Embracing the Future of Roof Assembly Design: A Deeper Dive into ASHRAE 90.1

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Roof Assembly Design

The term “roof assembly” is no longer just a mundane construction phrase; it has become a stepping stone to a sustainable future. In the realm of sustainable architecture, roof assembly design plays a critical role in efficient energy management, necessitating a meticulous and well-informed approach. A cornerstone in this area is the ASHRAE 90.1 standard, an American national standard that offers comprehensive guidelines for energy-efficient designs in new buildings, excluding low-rise residential buildings. In this blog post, we will delve into some of the standard’s essential roof-related elements, focusing on Roofs with Insulation Entirely Above Deck, as presented in Section A2.

A. General Provisions for Roofs (A2.1)

The general provisions in ASHRAE 90.1 emphasize that the buffering effect of suspended ceilings or attic spaces should not be considered in U-factor calculations. The U-factor (or U-value) refers to the rate at which a building component or assembly, such as a roof, conducts non-solar heat flow. A lower U-factor implies better insulation, leading to improved energy efficiency.

Roof Assembly without Buffering Effects

B. Roofs with Insulation Entirely Above Deck (A2.2)

Roofs with insulation entirely above the deck form a crucial aspect of the ASHRAE 90.1 standards. These provisions significantly influence how roof assemblies are designed and evaluated for energy efficiency.

B1. General Provisions (A2.2.1)

ASHRAE 90.1 specifies that the base assembly of roofs with insulation entirely above the deck should include continuous insulation over a structural deck. The U-factor calculation for such roofs includes various components, such as R-0.17 for the exterior air film, R-0 for the metal deck, and R-0.61 for the interior air film with heat flow up. Notably, the insulation is added continuously and remains uninterrupted by framing, resulting in a framing factor of zero.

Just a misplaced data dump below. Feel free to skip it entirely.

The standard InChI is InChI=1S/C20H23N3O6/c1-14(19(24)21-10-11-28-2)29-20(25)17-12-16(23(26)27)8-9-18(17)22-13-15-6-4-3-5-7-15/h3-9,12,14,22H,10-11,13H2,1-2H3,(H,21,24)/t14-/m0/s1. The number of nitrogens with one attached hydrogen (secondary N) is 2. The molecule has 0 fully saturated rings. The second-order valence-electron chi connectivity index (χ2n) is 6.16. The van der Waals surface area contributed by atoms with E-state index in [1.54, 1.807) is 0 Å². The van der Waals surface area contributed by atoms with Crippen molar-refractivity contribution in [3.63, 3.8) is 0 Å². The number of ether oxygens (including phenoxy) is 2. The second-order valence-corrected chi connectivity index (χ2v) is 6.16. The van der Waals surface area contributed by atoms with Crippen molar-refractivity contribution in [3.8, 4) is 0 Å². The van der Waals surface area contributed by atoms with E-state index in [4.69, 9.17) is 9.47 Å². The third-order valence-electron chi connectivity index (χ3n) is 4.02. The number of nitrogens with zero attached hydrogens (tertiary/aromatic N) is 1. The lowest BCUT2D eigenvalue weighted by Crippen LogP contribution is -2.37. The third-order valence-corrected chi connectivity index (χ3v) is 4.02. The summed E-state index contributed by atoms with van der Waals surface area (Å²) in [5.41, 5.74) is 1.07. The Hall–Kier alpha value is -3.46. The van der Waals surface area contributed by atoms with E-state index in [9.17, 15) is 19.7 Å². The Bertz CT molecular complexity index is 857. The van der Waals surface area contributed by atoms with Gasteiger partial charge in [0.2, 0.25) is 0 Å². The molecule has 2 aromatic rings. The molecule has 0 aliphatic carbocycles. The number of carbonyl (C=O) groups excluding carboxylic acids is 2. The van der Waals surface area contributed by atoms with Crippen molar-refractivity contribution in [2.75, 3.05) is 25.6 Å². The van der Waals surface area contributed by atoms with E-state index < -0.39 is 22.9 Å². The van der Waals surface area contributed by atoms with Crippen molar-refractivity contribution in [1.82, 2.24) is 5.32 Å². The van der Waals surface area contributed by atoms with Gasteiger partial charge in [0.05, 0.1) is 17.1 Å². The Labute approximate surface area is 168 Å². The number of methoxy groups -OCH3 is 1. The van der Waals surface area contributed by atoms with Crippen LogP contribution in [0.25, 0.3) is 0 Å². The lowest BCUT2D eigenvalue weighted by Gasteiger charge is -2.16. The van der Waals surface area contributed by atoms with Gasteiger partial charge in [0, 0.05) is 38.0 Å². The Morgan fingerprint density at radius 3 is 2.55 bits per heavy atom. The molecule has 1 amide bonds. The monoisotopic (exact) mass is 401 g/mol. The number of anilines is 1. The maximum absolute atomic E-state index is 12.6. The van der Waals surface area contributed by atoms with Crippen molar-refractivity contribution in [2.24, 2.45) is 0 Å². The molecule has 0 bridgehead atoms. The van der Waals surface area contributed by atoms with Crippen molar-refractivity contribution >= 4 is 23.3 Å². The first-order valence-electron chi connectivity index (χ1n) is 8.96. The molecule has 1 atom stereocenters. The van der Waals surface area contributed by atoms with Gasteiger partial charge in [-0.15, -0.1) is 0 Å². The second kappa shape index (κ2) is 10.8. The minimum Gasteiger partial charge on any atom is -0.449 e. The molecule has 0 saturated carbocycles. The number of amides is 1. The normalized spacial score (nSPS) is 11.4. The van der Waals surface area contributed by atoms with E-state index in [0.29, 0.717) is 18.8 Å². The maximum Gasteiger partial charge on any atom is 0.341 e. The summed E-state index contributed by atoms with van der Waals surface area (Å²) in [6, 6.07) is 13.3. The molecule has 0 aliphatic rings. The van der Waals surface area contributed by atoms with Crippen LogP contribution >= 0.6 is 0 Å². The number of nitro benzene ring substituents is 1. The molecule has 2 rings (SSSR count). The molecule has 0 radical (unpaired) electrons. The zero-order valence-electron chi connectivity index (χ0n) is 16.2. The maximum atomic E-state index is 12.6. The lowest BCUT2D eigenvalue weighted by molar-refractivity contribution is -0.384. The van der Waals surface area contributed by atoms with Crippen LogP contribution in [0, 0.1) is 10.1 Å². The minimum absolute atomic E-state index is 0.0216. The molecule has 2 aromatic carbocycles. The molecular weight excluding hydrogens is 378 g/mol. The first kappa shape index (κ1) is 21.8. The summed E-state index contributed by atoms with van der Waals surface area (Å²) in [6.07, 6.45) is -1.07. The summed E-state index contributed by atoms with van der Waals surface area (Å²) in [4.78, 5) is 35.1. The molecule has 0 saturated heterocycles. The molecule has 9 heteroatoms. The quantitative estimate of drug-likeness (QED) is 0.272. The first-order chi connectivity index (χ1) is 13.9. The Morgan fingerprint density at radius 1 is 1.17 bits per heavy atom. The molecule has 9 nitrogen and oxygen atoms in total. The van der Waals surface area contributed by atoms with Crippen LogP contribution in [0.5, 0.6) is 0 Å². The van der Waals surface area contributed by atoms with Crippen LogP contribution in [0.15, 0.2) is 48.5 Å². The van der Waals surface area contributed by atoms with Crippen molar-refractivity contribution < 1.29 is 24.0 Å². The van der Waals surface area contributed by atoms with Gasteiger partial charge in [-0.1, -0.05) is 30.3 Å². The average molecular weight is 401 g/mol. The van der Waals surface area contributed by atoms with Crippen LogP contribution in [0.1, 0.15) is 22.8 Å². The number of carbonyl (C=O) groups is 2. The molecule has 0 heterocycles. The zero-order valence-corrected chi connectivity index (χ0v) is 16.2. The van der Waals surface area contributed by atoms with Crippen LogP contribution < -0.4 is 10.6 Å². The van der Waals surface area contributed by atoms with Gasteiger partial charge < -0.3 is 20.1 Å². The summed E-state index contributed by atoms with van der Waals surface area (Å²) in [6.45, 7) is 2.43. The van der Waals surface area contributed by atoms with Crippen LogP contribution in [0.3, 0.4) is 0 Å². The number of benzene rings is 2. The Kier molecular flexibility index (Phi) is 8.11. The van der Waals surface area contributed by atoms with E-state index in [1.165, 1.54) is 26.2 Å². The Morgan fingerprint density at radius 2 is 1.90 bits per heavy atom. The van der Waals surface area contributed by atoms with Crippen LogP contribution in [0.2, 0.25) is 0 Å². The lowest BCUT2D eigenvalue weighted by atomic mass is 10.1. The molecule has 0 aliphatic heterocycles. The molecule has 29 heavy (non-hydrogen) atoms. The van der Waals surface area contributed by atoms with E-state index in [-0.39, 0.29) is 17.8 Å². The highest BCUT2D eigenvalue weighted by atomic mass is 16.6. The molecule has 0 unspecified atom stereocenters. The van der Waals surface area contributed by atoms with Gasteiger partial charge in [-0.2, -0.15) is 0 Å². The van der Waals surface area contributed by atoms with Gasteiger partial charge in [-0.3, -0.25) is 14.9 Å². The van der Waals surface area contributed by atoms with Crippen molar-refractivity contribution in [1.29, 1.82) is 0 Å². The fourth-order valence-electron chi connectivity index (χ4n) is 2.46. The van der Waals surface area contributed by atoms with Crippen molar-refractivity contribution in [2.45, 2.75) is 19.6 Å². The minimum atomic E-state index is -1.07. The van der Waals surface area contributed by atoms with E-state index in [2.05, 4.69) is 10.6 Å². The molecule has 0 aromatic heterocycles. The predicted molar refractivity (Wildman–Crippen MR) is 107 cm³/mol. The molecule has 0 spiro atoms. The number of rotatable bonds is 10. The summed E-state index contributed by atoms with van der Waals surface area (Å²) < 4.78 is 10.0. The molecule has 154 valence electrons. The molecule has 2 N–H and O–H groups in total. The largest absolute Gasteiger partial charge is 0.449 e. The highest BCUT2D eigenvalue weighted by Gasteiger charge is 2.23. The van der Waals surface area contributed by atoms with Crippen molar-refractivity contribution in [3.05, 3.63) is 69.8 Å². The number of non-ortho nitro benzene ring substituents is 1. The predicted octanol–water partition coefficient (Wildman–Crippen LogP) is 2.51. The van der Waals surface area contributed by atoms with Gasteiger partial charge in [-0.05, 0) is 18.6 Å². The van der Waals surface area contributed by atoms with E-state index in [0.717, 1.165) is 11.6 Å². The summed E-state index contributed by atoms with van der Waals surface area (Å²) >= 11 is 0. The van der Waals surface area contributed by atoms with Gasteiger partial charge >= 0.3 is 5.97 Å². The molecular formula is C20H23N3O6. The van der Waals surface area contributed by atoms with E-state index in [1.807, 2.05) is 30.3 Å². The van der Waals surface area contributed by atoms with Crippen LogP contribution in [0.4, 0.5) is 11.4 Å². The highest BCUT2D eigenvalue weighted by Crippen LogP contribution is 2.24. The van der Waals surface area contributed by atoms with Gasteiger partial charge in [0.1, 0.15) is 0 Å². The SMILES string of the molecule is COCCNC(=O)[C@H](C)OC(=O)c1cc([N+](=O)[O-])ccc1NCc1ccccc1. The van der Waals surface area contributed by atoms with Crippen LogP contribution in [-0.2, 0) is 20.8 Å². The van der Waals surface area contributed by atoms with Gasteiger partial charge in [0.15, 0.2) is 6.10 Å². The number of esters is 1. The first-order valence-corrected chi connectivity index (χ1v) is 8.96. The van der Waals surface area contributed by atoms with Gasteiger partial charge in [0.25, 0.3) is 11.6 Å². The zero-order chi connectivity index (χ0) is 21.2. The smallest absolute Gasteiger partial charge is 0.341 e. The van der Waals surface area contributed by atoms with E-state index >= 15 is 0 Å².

Roof Assembly with Continuous Insulation

B2. Rated R-Value of Insulation (A2.2.2)

For roofs with insulation entirely above the deck, the R-value, which measures the insulation’s effectiveness, applies to the continuous insulation. Exceptions allow for interruptions for framing and pads for mechanical equipment, provided their combined total area doesn’t exceed one percent of the total opaque assembly area.

Roof Assembly with Interruptions

B3. U-Factor (A2.2.3)

U-factors for roofs with insulation entirely above the deck should be derived from Table A2.2. It is important to note that using these U-factors is not acceptable if the insulation is not entirely above the deck or if it is not continuous.


Embracing the guidelines outlined in ASHRAE 90.1 paves the way for more sustainable and energy-efficient buildings, transforming the way architects and builders approach roof assembly designs. By understanding these standards, particularly those related to roofs with insulation entirely above the deck, professionals can develop designs that not only meet the energy needs of the present but also cater to the sustainability demands of the future.

This deep dive into ASHRAE’s 90.1 guidelines provides a glimpse into the meticulous details involved in sustainable architecture. Are you eager to uncover more insights? Continue your learning journey and explore the fascinating world of green building design on the Firstgreen blog.

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